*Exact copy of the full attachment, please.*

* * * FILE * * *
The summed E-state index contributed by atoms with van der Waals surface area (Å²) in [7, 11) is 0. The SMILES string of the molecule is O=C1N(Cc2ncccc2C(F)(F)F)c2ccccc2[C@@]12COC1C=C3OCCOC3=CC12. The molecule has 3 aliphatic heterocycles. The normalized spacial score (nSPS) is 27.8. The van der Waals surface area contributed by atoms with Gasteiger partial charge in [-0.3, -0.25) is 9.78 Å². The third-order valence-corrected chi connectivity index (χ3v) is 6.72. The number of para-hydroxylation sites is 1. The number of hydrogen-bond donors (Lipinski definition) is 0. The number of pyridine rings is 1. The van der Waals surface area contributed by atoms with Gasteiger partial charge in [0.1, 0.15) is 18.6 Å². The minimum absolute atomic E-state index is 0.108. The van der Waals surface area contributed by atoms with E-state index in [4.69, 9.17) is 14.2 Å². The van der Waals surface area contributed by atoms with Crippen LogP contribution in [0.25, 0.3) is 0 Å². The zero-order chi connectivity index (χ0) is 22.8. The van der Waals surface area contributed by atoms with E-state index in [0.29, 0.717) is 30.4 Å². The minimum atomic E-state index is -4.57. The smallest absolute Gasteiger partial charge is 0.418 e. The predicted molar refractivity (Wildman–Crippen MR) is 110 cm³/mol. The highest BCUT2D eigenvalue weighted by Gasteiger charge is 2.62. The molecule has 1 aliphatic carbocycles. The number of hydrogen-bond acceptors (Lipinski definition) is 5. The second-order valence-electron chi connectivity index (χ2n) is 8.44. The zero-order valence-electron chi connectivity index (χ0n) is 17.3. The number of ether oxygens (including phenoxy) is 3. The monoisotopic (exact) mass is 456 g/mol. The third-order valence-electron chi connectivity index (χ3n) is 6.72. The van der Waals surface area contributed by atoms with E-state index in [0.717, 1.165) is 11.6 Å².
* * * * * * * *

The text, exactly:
The summed E-state index contributed by atoms with van der Waals surface area (Å²) in [7, 11) is 0. The SMILES string of the molecule is O=C1N(Cc2ncccc2C(F)(F)F)c2ccccc2[C@@]12COC1C=C3OCCOC3=CC12. The molecule has 3 aliphatic heterocycles. The normalized spacial score (nSPS) is 27.8. The van der Waals surface area contributed by atoms with Gasteiger partial charge in [-0.3, -0.25) is 9.78 Å². The third-order valence-corrected chi connectivity index (χ3v) is 6.72. The number of para-hydroxylation sites is 1. The number of hydrogen-bond donors (Lipinski definition) is 0. The number of pyridine rings is 1. The van der Waals surface area contributed by atoms with Gasteiger partial charge in [0.1, 0.15) is 18.6 Å². The minimum absolute atomic E-state index is 0.108. The van der Waals surface area contributed by atoms with E-state index in [4.69, 9.17) is 14.2 Å². The van der Waals surface area contributed by atoms with Crippen LogP contribution in [0.25, 0.3) is 0 Å². The zero-order chi connectivity index (χ0) is 22.8. The van der Waals surface area contributed by atoms with E-state index in [0.29, 0.717) is 30.4 Å². The minimum atomic E-state index is -4.57. The smallest absolute Gasteiger partial charge is 0.418 e. The predicted molar refractivity (Wildman–Crippen MR) is 110 cm³/mol. The highest BCUT2D eigenvalue weighted by Gasteiger charge is 2.62. The molecule has 1 aliphatic carbocycles. The number of hydrogen-bond acceptors (Lipinski definition) is 5. The second-order valence-electron chi connectivity index (χ2n) is 8.44. The zero-order valence-electron chi connectivity index (χ0n) is 17.3. The number of ether oxygens (including phenoxy) is 3. The monoisotopic (exact) mass is 456 g/mol. The third-order valence-electron chi connectivity index (χ3n) is 6.72. The van der Waals surface area contributed by atoms with E-state index in [0.717, 1.165) is 11.6 Å².